At the intersection of payments and commerce in today’s digitally driven world, there's an endless number of routes where technology and payments merge — including fashion.
Or, as is the case of MasterCard's latest collaboration with The New School’s Parsons School of Design, the global payments network is bringing together the worlds of payment technology and fashion in a joint-sponsored Fashion and Design Hack.
In this contest, teams of students will compete to develop solutions and build prototypes for connected commerce by embedding payments functionality into more than just traditional “wearables,” instead branching out to clothes and accessories that look good doing it.
With the focus of the first challenge being on contactless payment functionality, MasterCard is putting together students from multiple disciplines — fashion, design and media — and asking them to innovate around that theme. The prototypes that the teams create will be assessed by a panel of esteemed judges that includes fashion designer Adam Selman.
Three teams of Parsons' design students were selected to participate in the Fashion and Design Hack and will compete for $15,000 in prize money and the chance to present their creations at MasterCard industry events.
To get the inside scoop on the event, PYMNTS spoke with Burak Cakmak, Dean of Fashion for Parsons School of Design.
PYMNTS: What were you anticipating the most walking into this fashion design hack?
CAKMAK: Honestly, I was most excited that a team of students might come up with a new system for digital payments that is safe, secure, and seamless so I could leave my cardholder at home. I’d love to do away with my cardholder all together. It’s beautiful and I adore it, but just so cumbersome.
PYMNTS: What were some of the most interesting integrations you saw?
CAKMAK: I was particularly interested in one team’s design to introduce a small compartment in the temple of an eyewear product, one that could accommodate the NFC chip. This chip could then be switched out and placed into other products, thereby offering the possibility to wear the eyeglasses without having to use the payment technology. I also really enjoyed another student-team’s design to rethink the handshake — an interaction that used to signal a business transaction and that we often take for granted, if we even do it at all anymore. By implementing a wearable payment chip on the skin of our palms, these students sought to challenge our lack of human interaction and our sense of human detachment from one another by making physical contact an essential component of the payment process.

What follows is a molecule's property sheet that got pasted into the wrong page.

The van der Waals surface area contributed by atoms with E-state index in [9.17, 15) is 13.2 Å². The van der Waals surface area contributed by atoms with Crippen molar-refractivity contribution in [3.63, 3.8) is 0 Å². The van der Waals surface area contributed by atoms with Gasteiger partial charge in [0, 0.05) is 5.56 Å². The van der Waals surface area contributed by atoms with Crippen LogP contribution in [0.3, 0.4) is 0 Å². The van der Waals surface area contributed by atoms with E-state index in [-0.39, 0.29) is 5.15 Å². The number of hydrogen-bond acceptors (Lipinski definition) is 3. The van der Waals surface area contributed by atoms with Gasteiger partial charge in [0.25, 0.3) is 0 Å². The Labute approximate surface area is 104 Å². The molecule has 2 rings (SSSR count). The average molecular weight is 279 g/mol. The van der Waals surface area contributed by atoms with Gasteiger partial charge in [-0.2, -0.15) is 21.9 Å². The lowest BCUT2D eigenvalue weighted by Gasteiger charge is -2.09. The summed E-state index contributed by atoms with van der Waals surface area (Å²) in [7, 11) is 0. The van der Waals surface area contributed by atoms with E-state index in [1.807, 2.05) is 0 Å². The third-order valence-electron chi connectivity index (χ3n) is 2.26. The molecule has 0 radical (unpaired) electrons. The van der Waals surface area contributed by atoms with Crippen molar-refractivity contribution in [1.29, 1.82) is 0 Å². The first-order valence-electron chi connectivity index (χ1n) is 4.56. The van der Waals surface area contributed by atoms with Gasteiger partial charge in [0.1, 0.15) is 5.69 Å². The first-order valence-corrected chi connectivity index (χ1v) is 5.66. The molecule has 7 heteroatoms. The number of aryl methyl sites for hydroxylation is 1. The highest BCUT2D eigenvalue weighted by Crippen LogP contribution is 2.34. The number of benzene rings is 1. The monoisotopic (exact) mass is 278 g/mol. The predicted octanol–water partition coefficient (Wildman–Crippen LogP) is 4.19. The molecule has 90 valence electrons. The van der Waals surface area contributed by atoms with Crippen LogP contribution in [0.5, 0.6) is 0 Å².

PYMNTS: Was there a use case demonstrated that potentially could accelerate the growth of fashion and payments?
CAKMAK: One of the student-design teams came up with the idea to implement a Peel and Pay method to make purchasing products a personal, and no doubt exciting, experience. Their prototype would enable shoppers to design a customized Peel and Pay sticker, allowing them to show their personal style while paying for products.
PYMNTS: Do you see these concept designs being brought to commerce and, if so, how do you think consumers will react?
CAKMAK: I definitely envision designs like chip-embedded shoe insoles becoming popular. Some consumers are skeptical of the new technologies being implemented in their clothes, which represents a large part of their personalities and communicates who they are. They want to know they can trust these new digital payment systems, but they also want to feel excited about them. The objective for the designers is to make the payments feel personal and special, rather than simply transactional. Consumers like to know that their purchase means something to a brand. Digital payments need to energize consumers and give them a feeling of ease and satisfaction that lasts long after the rush of the purchase.
PYMNTS: Not factoring in what was demonstrated at this fashion hack, what areas of fashion (active, casual, formal, etc.) do you see growing the fastest with digital payments integrated?
CAKMAK: It all depends on the invisibility and the seamlessness with which a garment or an accessory can improve a customer’s experience. The product categories that the students were experimenting with at the Hackathon this weekend — chip-embedded shoe insoles, NFC chips embedded in the temples of eyewear — are great examples of areas that might grow very quickly. I also think there’s significant potential for categories that we haven’t even thought about or imagined.
PYMNTS: How long do you think it will take for fashion industry professionals to construct this capability into their designs?
CAKMAK: I think we’re already there in certain respects. Fashion routinely challenges the status quo by innovating with new forms, silhouettes, and fabrics, or responds to what people need in order to transform the garments we wear everyday. The partnership between Adam Selman and MasterCard is a great example of an industry professional creating a range of consumer products that can also function as a digital payment device.
PYMNTS: Outside of payments, what other fashion technology integrations are you looking at?
CAKMAK: Our students are constantly exploring new intersections between textiles and technology. We’ve designed a course this semester that partners with a software company in order to encourage students to think about new ways to integrate the worlds of technology and fashion. We have students reconceiving how we experience clothing by implementing sensors that detect motion, steps, heat and cleanliness. One of our students is working with augmented and embedded reality as part of his fashion collection. Today’s fashion students are designing the clothing that will shape our future.